Device 1000 may also include one or more proximity sensors. The proximity sensor(s) may be coupled to peripherals interface 1018. Alternately, proximity sensor(s) may be coupled to input controller 1060 in I/O subsystem 1006. In some embodiments, the proximity sensor turns off and disables touch screen 1012 when the multifunction device is placed near the user's ear (e.g., when the user is making a phone call).

Device 1000 may include one or more orientation sensors. In some embodiments, the one or more orientation sensors include one or more accelerometers (e.g., one or more linear accelerometers and/or one or more rotational accelerometers). In some embodiments, the one or more orientation sensors include one or more gyroscopes. In some embodiments, the one or more orientation sensors include one or more magnetometers. In some embodiments, the one or more orientation sensors include one or more of global positioning system (GPS), Global Navigation Satellite System (GLONASS), and/or other global navigation system receivers. The GPS, GLONASS, and/or other global navigation system receivers may be used for obtaining information concerning the location and orientation (e.g., portrait or landscape) of device 1000. In some embodiments, the one or more orientation sensors include any combination of orientation/rotation sensors. The one or more orientation sensors may be coupled to peripherals interface 1018. Alternately, the one or more orientation sensors may be coupled to an input controller 1060 in I/O subsystem 1006. In some embodiments, information is displayed on the touch screen display in a portrait view or a landscape view based on an analysis of data received from the one or more orientation sensors.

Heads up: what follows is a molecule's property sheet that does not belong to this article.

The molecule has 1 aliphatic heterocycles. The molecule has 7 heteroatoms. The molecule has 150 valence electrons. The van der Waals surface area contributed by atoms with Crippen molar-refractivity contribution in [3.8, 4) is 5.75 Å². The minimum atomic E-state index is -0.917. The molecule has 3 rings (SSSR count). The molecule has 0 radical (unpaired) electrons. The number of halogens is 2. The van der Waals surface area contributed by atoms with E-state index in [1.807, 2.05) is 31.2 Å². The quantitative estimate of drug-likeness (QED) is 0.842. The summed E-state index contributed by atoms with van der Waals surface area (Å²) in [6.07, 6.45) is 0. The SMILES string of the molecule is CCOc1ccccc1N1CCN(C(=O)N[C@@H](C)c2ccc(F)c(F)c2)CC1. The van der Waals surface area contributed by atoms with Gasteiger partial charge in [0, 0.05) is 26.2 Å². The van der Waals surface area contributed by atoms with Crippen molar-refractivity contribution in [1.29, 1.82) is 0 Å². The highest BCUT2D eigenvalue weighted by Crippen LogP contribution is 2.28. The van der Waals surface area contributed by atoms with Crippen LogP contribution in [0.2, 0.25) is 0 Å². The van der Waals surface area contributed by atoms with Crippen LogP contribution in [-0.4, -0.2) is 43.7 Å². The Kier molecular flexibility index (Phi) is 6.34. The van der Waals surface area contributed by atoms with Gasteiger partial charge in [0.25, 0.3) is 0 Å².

In some embodiments, the software components stored in memory 1002 include operating system 1026, a communication module (or set of instructions), a contact/motion module (or set of instructions), a graphics module (or set of instructions), a text input module (or set of instructions), a Global Positioning System (GPS) module (or set of instructions), a device/global internal state, and applications (or sets of instructions) 1036. A device/global internal state may include one or more of: active application state, indicating which applications, if any, are currently active; display state, indicating what applications, views or other information occupy various regions of touch screen display 1012; sensor state, including information obtained from the device's various sensors and input control devices 1016; and location information concerning the device's location and/or attitude.